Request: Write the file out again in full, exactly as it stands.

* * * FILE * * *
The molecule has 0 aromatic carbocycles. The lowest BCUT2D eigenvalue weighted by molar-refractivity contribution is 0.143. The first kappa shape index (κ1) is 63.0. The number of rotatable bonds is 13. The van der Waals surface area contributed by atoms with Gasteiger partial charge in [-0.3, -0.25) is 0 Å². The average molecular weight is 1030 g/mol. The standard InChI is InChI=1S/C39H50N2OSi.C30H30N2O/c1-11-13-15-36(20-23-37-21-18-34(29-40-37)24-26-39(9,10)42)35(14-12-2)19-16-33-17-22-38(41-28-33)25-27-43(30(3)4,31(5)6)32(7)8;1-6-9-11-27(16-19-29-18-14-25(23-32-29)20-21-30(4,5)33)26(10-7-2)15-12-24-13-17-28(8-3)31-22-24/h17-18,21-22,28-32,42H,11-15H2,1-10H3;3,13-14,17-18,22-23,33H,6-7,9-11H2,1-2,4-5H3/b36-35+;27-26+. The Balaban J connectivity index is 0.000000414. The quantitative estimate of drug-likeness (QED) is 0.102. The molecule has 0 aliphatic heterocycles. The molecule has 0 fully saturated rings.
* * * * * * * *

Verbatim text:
The molecule has 0 aromatic carbocycles. The lowest BCUT2D eigenvalue weighted by molar-refractivity contribution is 0.143. The first kappa shape index (κ1) is 63.0. The number of rotatable bonds is 13. The van der Waals surface area contributed by atoms with Gasteiger partial charge in [-0.3, -0.25) is 0 Å². The average molecular weight is 1030 g/mol. The standard InChI is InChI=1S/C39H50N2OSi.C30H30N2O/c1-11-13-15-36(20-23-37-21-18-34(29-40-37)24-26-39(9,10)42)35(14-12-2)19-16-33-17-22-38(41-28-33)25-27-43(30(3)4,31(5)6)32(7)8;1-6-9-11-27(16-19-29-18-14-25(23-32-29)20-21-30(4,5)33)26(10-7-2)15-12-24-13-17-28(8-3)31-22-24/h17-18,21-22,28-32,42H,11-15H2,1-10H3;3,13-14,17-18,22-23,33H,6-7,9-11H2,1-2,4-5H3/b36-35+;27-26+. The Balaban J connectivity index is 0.000000414. The quantitative estimate of drug-likeness (QED) is 0.102. The molecule has 0 aliphatic heterocycles. The molecule has 0 fully saturated rings.